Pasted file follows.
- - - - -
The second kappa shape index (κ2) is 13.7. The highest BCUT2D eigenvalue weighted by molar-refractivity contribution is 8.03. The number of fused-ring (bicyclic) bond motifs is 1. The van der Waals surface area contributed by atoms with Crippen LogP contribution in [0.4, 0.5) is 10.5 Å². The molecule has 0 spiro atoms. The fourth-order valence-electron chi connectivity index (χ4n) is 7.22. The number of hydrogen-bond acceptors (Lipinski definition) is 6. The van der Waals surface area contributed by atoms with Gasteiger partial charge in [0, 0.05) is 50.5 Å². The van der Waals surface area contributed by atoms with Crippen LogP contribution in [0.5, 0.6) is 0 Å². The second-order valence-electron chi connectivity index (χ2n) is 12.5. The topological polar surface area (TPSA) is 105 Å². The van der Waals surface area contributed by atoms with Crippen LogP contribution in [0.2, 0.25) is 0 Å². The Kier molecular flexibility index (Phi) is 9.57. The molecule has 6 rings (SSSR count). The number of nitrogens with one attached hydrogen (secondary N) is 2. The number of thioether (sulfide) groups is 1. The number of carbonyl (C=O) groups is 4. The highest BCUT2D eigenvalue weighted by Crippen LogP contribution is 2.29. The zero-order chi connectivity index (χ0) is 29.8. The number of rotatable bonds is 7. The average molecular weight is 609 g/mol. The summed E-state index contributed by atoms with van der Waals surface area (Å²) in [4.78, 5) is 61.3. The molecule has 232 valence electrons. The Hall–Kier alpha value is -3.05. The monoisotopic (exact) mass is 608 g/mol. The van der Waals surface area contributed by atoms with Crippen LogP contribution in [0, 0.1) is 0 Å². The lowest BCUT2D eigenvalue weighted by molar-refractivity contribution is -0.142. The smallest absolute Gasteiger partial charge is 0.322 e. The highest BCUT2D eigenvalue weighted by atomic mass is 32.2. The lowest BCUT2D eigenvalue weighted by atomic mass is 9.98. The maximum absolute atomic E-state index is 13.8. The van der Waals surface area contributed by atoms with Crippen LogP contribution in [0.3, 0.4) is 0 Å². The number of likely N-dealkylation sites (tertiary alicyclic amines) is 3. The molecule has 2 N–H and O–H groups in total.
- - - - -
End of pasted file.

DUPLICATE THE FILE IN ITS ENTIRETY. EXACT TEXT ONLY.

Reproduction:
The second kappa shape index (κ2) is 13.7. The highest BCUT2D eigenvalue weighted by molar-refractivity contribution is 8.03. The number of fused-ring (bicyclic) bond motifs is 1. The van der Waals surface area contributed by atoms with Crippen LogP contribution in [0.4, 0.5) is 10.5 Å². The molecule has 0 spiro atoms. The fourth-order valence-electron chi connectivity index (χ4n) is 7.22. The number of hydrogen-bond acceptors (Lipinski definition) is 6. The van der Waals surface area contributed by atoms with Gasteiger partial charge in [0, 0.05) is 50.5 Å². The van der Waals surface area contributed by atoms with Crippen LogP contribution in [0.5, 0.6) is 0 Å². The second-order valence-electron chi connectivity index (χ2n) is 12.5. The topological polar surface area (TPSA) is 105 Å². The van der Waals surface area contributed by atoms with Crippen LogP contribution in [0.2, 0.25) is 0 Å². The Kier molecular flexibility index (Phi) is 9.57. The molecule has 6 rings (SSSR count). The number of nitrogens with one attached hydrogen (secondary N) is 2. The number of thioether (sulfide) groups is 1. The number of carbonyl (C=O) groups is 4. The highest BCUT2D eigenvalue weighted by Crippen LogP contribution is 2.29. The zero-order chi connectivity index (χ0) is 29.8. The number of rotatable bonds is 7. The average molecular weight is 609 g/mol. The summed E-state index contributed by atoms with van der Waals surface area (Å²) in [4.78, 5) is 61.3. The molecule has 232 valence electrons. The Hall–Kier alpha value is -3.05. The monoisotopic (exact) mass is 608 g/mol. The van der Waals surface area contributed by atoms with Crippen LogP contribution in [0, 0.1) is 0 Å². The lowest BCUT2D eigenvalue weighted by molar-refractivity contribution is -0.142. The smallest absolute Gasteiger partial charge is 0.322 e. The highest BCUT2D eigenvalue weighted by atomic mass is 32.2. The lowest BCUT2D eigenvalue weighted by atomic mass is 9.98. The maximum absolute atomic E-state index is 13.8. The van der Waals surface area contributed by atoms with Crippen LogP contribution in [0.3, 0.4) is 0 Å². The number of likely N-dealkylation sites (tertiary alicyclic amines) is 3. The molecule has 2 N–H and O–H groups in total.